We remember passing a day pleasantly enough in tracing one of the last-mentioned relics of olden time, midway between Blandford and Dorchester, which the people to this day call Castle Rings. Our stay would not allow us much research; but we finished our excursion by starting from Milborne, on foot, across the fine expanse of Dorset, the bold ridges of Southampton, where the artificial luxury of a stage-coach put an end to all our enjoyment of romantic nature.
p203 of 'The Mirror of Literature Amusement' by John Limbird (1830).
This medium sized Durotrigian hillfort just looks like a large copse even from a few feet away.However once inside the entrance, it is a sophisticated multiple ditch and banked enclosure.It has a high a c.30ft. bank all the way around its centre, on its western edge there is a c.60ft. terrace with a low earth bank which drops steeply into the valley below.The folly is a magnficent piece of 18th. c. pointlessness,but as this fort is so heavily wooded it's impact is limited.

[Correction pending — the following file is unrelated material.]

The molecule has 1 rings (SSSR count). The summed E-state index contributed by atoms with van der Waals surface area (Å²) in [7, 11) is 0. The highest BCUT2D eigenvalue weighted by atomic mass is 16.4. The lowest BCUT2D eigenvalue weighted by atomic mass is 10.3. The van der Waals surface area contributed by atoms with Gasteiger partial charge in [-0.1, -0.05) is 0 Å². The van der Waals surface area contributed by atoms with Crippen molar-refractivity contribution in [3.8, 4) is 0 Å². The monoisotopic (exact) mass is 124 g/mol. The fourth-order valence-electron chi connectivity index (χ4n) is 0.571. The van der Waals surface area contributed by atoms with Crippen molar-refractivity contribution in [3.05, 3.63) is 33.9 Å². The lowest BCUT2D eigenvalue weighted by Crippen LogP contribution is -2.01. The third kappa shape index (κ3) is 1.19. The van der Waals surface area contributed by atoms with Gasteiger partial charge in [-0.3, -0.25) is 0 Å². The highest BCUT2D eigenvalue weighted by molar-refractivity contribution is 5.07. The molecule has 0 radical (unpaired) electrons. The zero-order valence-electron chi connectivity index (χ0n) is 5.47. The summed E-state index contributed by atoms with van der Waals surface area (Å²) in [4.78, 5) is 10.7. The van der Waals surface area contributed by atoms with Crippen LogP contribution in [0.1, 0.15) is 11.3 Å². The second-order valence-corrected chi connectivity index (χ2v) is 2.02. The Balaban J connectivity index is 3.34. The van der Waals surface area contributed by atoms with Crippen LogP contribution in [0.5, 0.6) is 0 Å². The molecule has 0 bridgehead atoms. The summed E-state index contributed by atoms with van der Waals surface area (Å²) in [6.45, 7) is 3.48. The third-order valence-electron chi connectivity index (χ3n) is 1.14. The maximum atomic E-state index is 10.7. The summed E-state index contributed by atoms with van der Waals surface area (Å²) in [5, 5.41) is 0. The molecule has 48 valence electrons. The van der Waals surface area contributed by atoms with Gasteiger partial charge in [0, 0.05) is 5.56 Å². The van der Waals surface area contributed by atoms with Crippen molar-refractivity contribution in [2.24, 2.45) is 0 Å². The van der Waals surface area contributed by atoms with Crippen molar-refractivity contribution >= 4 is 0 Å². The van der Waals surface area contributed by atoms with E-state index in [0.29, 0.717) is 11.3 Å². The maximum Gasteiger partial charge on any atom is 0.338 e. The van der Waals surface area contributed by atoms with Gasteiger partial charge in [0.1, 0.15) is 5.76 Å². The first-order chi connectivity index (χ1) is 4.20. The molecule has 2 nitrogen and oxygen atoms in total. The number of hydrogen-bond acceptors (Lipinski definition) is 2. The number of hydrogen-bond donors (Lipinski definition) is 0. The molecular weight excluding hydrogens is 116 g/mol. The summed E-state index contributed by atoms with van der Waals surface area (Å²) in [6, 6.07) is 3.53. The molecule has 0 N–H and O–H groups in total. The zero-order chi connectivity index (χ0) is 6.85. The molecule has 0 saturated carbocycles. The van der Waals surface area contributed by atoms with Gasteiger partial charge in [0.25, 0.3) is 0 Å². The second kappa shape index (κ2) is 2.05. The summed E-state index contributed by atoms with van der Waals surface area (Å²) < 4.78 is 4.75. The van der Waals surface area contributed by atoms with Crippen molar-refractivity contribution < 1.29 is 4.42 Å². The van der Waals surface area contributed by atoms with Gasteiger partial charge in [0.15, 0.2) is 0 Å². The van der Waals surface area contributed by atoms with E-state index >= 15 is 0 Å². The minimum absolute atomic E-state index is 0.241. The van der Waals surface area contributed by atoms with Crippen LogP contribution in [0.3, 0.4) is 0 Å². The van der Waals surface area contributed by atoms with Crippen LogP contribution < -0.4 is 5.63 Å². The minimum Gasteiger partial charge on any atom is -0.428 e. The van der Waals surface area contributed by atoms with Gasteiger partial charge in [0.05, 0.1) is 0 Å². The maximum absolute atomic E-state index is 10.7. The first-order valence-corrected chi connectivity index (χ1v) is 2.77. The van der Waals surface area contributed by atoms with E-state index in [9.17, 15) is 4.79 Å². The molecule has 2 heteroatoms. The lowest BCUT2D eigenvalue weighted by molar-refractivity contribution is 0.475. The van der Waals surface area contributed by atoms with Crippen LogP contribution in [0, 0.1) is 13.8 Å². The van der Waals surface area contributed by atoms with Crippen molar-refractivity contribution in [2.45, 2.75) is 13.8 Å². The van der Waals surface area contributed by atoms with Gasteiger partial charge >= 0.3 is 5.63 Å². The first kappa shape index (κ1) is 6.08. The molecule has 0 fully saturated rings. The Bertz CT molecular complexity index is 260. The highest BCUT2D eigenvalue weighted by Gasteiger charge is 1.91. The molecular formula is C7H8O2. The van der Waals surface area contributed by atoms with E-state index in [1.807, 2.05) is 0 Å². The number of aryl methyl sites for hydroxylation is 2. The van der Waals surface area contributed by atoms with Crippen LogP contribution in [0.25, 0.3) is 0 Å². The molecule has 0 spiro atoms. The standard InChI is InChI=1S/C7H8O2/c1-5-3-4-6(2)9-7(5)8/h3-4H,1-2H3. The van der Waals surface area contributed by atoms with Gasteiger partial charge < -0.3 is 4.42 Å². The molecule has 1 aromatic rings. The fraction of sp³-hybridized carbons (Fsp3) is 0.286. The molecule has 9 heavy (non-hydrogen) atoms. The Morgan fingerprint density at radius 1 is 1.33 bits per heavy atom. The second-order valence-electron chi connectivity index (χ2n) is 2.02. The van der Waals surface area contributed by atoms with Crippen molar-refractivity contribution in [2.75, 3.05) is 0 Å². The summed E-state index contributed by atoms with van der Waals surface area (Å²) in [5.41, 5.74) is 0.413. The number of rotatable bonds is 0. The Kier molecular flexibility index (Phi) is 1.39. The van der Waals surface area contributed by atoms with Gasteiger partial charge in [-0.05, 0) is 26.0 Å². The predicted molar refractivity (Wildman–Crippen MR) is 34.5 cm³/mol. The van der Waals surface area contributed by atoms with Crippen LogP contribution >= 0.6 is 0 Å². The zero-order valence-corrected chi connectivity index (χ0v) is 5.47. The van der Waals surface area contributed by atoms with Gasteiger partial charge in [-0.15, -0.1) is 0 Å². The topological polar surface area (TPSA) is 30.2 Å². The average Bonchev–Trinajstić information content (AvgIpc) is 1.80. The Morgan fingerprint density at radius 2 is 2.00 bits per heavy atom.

Weatherby Castle as it is called locally, has an obelisk at its summit ( 101m above sea level ), It is very well hidden, on top of a hill near Milbourne St Andrew. The area was originally a hill fort as can be seen by the ditches that still surround the summit.